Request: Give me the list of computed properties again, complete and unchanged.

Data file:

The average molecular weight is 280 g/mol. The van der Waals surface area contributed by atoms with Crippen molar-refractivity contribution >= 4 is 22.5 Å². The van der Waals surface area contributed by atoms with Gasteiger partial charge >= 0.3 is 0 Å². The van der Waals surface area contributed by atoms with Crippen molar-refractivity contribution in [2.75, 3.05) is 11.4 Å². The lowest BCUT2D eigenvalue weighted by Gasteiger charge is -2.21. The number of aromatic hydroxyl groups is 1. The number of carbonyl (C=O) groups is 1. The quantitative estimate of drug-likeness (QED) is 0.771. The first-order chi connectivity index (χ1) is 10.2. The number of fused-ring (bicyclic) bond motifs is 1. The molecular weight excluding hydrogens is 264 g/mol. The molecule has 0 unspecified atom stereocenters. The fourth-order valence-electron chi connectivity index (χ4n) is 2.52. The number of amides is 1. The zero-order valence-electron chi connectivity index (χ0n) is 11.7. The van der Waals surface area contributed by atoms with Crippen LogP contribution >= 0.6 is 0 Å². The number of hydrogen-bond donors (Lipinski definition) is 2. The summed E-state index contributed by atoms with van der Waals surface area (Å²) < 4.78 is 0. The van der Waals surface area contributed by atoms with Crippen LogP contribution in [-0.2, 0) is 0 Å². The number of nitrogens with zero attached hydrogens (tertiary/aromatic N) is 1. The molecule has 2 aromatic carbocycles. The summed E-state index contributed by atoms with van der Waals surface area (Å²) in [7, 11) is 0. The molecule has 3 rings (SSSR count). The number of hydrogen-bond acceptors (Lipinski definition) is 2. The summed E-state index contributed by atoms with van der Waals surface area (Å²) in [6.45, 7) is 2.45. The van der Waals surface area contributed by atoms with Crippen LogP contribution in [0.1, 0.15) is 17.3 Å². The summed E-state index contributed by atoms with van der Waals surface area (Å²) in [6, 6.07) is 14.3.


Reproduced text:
The average molecular weight is 280 g/mol. The van der Waals surface area contributed by atoms with Crippen molar-refractivity contribution >= 4 is 22.5 Å². The van der Waals surface area contributed by atoms with Gasteiger partial charge >= 0.3 is 0 Å². The van der Waals surface area contributed by atoms with Crippen molar-refractivity contribution in [2.75, 3.05) is 11.4 Å². The lowest BCUT2D eigenvalue weighted by Gasteiger charge is -2.21. The number of aromatic hydroxyl groups is 1. The number of carbonyl (C=O) groups is 1. The quantitative estimate of drug-likeness (QED) is 0.771. The first-order chi connectivity index (χ1) is 10.2. The number of fused-ring (bicyclic) bond motifs is 1. The molecular weight excluding hydrogens is 264 g/mol. The molecule has 0 unspecified atom stereocenters. The fourth-order valence-electron chi connectivity index (χ4n) is 2.52. The number of amides is 1. The zero-order valence-electron chi connectivity index (χ0n) is 11.7. The van der Waals surface area contributed by atoms with Crippen LogP contribution >= 0.6 is 0 Å². The number of hydrogen-bond donors (Lipinski definition) is 2. The summed E-state index contributed by atoms with van der Waals surface area (Å²) < 4.78 is 0. The van der Waals surface area contributed by atoms with Crippen LogP contribution in [-0.2, 0) is 0 Å². The number of nitrogens with zero attached hydrogens (tertiary/aromatic N) is 1. The molecule has 2 aromatic carbocycles. The summed E-state index contributed by atoms with van der Waals surface area (Å²) in [7, 11) is 0. The molecule has 3 rings (SSSR count). The number of hydrogen-bond acceptors (Lipinski definition) is 2. The summed E-state index contributed by atoms with van der Waals surface area (Å²) in [6.45, 7) is 2.45. The van der Waals surface area contributed by atoms with Crippen LogP contribution in [0.1, 0.15) is 17.3 Å². The summed E-state index contributed by atoms with van der Waals surface area (Å²) in [6, 6.07) is 14.3.